Livermore is providing a real, live example of the kind of chaos that ensues with students and their families employ the foot-based voting strategy.
In a move that one news outlet characterizes as pulling out and another characterizes as fleeing, roughly 400 students are exiting Livermore Valley Charter Prep School and Livermore Valley Charter School. The concerns raised include financial mismanagement, which has resulted in issues like unpaid rent and late-if-ever paid staff. But there have been other concerns-- like finding out that the newly-hired principal sympathized with mass shooters (he is now the ex-newly-hired principal). And there may be a criminal investigation into the handling of exchange students who were transferred to a different school against their will.
So this charter operating company has some issues which it may or may not get a handle on. In the meantime, 400 students and their families are flooding back into the system, making demands on public school capacity that it is not prepared to meet. Livermore Valley Joint Unified School District (a district in desperate need of a new name) reportedly received twice as many new students as it was prepared for.
We talk often about how charters duplicate many of the services that are provided by the public schools, creating a double or triple or more system that cannot help but be more expensive.
But what we discuss less often is the need for excess (duplicate) capacity. The only way that the bipedal charter deselection option can be NOT disruptive is for every public system to maintain a seat for every student who might conceivably attend there. In other words, if Chris decides to attend a charter, Chris's public school needs to keep a seat available for Chris, just in case Chris's feet decide to vote against the charter. Otherwise, when and if Chris returns, there's no place for Chris to go.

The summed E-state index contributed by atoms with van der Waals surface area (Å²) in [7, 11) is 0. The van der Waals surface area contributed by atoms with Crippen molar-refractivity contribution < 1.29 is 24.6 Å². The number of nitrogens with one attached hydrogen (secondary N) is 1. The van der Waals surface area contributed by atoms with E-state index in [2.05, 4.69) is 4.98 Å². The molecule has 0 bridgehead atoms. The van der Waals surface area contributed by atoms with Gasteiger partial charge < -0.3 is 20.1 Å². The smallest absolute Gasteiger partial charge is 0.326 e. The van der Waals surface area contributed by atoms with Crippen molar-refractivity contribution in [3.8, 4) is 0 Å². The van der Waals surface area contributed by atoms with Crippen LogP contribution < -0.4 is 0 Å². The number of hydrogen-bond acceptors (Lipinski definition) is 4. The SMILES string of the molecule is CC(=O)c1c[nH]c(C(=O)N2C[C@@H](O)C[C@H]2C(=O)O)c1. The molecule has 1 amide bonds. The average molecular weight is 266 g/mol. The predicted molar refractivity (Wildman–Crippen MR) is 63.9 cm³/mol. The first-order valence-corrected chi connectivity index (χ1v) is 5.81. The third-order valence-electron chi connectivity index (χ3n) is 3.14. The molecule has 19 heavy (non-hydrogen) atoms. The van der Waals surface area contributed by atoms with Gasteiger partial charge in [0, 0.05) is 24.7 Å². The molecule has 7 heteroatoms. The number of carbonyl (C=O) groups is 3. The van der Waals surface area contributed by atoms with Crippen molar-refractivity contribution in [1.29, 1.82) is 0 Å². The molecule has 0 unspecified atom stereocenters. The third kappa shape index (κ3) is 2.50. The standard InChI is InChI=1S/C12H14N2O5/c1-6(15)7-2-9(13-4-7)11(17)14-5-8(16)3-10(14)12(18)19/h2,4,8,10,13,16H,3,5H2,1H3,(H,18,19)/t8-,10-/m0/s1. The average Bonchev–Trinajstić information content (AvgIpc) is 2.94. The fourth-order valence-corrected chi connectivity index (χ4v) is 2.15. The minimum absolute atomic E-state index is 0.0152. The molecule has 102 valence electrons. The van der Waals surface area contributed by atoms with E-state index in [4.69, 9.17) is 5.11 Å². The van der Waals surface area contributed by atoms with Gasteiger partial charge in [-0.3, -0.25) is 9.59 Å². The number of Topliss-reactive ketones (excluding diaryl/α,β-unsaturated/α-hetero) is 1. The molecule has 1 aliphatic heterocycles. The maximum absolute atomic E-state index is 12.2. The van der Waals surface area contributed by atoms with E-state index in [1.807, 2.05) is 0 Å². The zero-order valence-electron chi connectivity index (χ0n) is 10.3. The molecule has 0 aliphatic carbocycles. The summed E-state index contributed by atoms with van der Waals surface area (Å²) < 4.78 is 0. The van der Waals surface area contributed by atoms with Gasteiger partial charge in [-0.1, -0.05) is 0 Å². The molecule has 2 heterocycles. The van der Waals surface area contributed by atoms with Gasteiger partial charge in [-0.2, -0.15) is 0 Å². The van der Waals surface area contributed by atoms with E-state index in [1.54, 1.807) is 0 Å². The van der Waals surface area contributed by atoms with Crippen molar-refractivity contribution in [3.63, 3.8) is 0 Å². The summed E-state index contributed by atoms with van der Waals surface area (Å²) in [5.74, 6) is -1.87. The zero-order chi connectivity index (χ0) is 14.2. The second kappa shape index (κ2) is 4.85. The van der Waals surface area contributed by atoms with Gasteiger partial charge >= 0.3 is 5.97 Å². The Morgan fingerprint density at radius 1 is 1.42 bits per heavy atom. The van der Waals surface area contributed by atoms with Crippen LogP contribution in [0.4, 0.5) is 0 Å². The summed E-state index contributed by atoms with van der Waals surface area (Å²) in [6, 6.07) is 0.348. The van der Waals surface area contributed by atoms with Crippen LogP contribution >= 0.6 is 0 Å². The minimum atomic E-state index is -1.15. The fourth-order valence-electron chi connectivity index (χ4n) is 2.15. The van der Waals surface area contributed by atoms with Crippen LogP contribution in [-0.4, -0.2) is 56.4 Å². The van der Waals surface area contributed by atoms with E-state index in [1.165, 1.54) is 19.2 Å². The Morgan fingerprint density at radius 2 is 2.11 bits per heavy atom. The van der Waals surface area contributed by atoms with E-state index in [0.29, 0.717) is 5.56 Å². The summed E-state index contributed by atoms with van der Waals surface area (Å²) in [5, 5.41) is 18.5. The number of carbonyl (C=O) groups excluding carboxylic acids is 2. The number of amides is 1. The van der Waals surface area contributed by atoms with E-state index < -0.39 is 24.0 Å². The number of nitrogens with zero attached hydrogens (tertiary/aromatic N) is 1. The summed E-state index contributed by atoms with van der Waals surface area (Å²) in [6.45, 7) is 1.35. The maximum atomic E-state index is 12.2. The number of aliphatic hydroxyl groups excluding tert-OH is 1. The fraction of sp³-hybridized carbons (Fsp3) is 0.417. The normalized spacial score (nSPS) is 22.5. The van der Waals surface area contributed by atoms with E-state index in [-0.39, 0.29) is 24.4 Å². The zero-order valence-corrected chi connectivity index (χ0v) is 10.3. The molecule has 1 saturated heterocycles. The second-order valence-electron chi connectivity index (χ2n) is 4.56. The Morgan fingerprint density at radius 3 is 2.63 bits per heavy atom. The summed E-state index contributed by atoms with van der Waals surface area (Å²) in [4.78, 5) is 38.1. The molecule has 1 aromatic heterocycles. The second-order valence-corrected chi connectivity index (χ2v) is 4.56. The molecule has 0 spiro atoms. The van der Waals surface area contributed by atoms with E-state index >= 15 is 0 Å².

And sure, if it's just Chris, it's not a big deal. But if it's Chris and 100 close friends, there's a big problem. LVJUSD needs to hire staff, find rooms, get supplies and books.
The public school can't keep Chris's seat warm, because the money to maintain Chris's seat left the district when Chris did. Multiply by a few hundred, and in some districts a fiasco like the Livermore one would require finding an entire other building.
Yes, if you maintain a charter-public hybrid system, you can build in all sorts of robust flexibility, but the thing about robust flexibility is that it costs money. And that brings us back to the Big Lie of charter systems-- that they don't cost a bunch of extra money. To maintain a system in which you operate several separate schools, including a public school that always has enough room for everyone who could conceivably want to attend (because you never know when people may vote with their feet, or a charter might just close) is far more expensive than a single public school system.
Voting with your feet is an expensive luxury, and if we're going to have an honest discussion about that luxury, we should have an honest discussion about the costs as well.